July 27, 2015 08:24 AM Forum: Eyepieces

Vernonscope Zoom 15X-50X Eyepiece

Posted By Ron Oehlert

Why not give Don a phone call (he answers)? Likely it was a short-offering import like their 20mm and 32mm wide angles of the 1980's. My own set includes the screw-can Brandons, 2X & 3X canned Dakin Barlows, both the above-mentioned wide angles and a 1/2" fl Vernonscope Erfle in the Vernonscope laminated formica case from the 60's-70's.

January 29, 2017 08:38 PM Forum: Equipment Talk

Coulter Odyssey 10.1" modifications

Posted By Ron Oehlert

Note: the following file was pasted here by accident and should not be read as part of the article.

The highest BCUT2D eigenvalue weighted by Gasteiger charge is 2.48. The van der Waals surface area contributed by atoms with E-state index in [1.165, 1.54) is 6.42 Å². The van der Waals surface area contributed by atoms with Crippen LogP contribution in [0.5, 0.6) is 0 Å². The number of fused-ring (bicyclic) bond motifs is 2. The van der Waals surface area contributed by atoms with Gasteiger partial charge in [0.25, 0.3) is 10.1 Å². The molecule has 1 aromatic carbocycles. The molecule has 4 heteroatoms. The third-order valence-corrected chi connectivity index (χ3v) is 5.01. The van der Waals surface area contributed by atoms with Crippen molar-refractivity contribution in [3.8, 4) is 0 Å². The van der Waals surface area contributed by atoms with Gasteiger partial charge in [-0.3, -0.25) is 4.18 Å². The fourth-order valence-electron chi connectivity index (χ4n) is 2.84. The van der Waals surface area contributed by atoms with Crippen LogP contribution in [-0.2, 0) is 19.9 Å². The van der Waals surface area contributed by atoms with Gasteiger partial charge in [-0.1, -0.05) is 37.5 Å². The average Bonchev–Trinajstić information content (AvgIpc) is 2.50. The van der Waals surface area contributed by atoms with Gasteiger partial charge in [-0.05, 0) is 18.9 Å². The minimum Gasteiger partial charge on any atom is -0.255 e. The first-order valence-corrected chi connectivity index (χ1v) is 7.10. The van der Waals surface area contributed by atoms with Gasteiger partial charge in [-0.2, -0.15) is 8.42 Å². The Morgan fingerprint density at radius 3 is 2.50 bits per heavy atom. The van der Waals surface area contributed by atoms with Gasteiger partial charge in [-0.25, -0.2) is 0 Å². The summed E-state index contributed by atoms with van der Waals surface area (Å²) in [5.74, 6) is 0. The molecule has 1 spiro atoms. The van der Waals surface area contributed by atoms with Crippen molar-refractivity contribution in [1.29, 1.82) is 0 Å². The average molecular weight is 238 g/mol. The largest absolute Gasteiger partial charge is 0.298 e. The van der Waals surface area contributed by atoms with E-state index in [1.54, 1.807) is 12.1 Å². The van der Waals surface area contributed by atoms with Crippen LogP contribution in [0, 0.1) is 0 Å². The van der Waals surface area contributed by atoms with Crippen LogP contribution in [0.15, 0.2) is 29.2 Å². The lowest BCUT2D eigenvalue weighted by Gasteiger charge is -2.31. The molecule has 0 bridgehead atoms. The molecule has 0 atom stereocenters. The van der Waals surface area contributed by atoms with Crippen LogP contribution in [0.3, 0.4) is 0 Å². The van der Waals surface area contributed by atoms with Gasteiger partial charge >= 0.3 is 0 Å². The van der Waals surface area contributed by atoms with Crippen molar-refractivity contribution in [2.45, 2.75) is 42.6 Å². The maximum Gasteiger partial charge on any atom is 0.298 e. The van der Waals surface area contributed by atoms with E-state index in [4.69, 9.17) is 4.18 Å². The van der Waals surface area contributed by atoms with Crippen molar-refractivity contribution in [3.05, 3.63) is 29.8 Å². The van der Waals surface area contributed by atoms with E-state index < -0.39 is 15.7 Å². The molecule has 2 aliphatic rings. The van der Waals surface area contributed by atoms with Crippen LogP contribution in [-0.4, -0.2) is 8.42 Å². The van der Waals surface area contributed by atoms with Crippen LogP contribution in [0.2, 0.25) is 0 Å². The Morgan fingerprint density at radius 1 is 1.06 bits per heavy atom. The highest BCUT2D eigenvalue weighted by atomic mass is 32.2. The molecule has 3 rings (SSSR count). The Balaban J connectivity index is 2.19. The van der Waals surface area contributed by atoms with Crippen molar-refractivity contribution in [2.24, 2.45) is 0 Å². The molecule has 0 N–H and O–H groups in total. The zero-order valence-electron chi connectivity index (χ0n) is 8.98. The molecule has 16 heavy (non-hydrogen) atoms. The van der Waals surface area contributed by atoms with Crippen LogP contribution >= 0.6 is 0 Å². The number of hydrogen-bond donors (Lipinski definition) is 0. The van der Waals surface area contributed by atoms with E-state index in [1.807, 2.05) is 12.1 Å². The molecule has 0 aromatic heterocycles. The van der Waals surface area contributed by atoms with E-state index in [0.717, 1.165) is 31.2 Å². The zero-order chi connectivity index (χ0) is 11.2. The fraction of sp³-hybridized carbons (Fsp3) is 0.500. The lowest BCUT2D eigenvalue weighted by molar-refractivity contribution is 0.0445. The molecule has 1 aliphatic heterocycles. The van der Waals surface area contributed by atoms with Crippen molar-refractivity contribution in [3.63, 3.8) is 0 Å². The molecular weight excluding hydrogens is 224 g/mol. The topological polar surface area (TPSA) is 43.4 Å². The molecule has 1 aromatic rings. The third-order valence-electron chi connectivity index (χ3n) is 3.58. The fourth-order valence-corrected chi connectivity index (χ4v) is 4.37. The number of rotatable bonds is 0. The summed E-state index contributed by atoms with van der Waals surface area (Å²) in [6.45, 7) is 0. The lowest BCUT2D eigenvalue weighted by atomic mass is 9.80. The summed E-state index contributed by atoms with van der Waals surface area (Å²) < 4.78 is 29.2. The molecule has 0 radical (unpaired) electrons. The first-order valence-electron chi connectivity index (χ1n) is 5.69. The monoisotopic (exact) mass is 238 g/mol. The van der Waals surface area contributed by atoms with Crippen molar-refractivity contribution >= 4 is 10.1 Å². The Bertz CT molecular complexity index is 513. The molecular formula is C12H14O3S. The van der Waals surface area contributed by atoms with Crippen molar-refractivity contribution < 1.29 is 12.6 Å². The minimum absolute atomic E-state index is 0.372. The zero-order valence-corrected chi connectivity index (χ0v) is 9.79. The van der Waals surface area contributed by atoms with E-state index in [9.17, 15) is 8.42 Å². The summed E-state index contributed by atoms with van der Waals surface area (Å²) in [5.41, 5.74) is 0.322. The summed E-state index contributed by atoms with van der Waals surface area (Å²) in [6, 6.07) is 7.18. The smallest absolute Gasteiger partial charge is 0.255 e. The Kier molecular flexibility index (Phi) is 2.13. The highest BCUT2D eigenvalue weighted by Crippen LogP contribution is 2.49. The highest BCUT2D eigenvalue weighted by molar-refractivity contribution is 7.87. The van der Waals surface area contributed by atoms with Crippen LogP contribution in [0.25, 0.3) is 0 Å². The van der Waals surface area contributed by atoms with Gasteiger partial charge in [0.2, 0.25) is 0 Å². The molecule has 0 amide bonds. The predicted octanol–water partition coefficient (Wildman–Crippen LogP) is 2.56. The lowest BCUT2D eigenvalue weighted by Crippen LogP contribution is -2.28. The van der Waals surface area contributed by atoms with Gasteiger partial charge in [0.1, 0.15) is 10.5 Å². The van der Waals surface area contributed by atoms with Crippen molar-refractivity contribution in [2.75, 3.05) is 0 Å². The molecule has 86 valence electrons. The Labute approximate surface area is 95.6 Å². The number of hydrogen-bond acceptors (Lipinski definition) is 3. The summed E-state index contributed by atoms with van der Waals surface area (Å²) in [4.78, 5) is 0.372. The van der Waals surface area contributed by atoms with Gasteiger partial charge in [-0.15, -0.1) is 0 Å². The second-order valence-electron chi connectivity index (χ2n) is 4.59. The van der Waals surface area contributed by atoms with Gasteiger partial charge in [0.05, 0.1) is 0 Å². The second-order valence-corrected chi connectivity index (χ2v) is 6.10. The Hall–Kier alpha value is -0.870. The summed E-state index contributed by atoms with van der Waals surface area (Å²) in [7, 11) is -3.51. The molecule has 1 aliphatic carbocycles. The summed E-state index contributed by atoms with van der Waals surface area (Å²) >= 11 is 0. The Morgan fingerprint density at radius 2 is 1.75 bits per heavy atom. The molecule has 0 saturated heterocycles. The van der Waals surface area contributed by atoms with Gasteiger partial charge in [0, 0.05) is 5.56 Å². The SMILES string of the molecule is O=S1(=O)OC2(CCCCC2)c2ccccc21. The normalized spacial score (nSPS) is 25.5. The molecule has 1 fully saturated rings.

Hi, I have what started out as a 10" f/4.5 Meade Starfinder from the 1990's. About the only thing left of the original scope today is the tube and mirror mounts, but the original mirror (now re-figured) beat the planetary views of a perfect-optics 8" f/7 Cave Astrola side-by-side on more than one night despite suffering from astigmatism originally (so my mirror was not great, either). The greater Aperture trumped the better yet smaller Cave, so you can get more out of your scope with the mirror it has. A Barlow or Tele-negative lens (different words for the same thing) should be used with a good eyepiece if the best planetary or lunar high-power views are desired, because using a Barlow with a fast focal-ratio Newtonian-design mirror like yours and mine flattens the field and narrows the light cone, similar to a Cassegrain design (which are fabled as planetary-purposed scopes). Since a Barlow doubles (or triples) the magnification of any eyepiece used alone, a useful medium-power eyepiece can then also provide higher power when used with the Barlow. Accurate focus at the fast focal-ratio or your or my scope is critical with no real lee-way outside of that, so a good focuser is vital for glimpsing fine planetary or lunar detail, and such ability also improves deep-sky views especially when higher power is used on objects like globular clusters or planetary nebulae. I use a vintage Sky-micro 2" helical/rack & pinion which allows coarse and fine adjustments. Any modern unit that provides for fine adjustment will do what you want; an ordinary rack & pinion focuser can prove frustrating attempting to fine-adjust such unit via their relatively coarse gearing. A helical or rotating thread focuser allows such fine movement and so helical 2" to 1.25" adapters used with a coarse 2" focuser are also excellent for your need. You will want a 2" barrel 32mm focal length eyepiece for the widest-field views of the stars & Milky Way fields and perhaps a 20mm or 16mm wide-field eyepiece for Deep-Sky too plus a 12mm or 10mm and a Barlow for higher power planetary and lunar scrutiny. If your local Seeing conditions permit greater magnification, then condider shorter focal length eyepieces. My own local Seeing rarely allows greater than 200X or so on the planets or Moon regardless of whether a 6" f/8, 8" f/7 or 10" f/4.5 s used. Changing the focuser involves drilling mounting holes for the new focuser and maybe enlarging the focuser hole in the tube to accommodate the new focuser; easy to do with the cardboard tube you (and I) have (BTW, that cardboard tube does not introduce air currents due to it's insulating ability, so is better than you might imagine). Also measure focuser height to ensure the new unit will reach focus; if necessary to accommodate a new focuser, the easiest method is to re-position the mirror up (or down)the tube to move the focal plane if necessary. Just drill new holes for the mirror mount in the appropriate place. Used focusers from the classifieds are the least cost.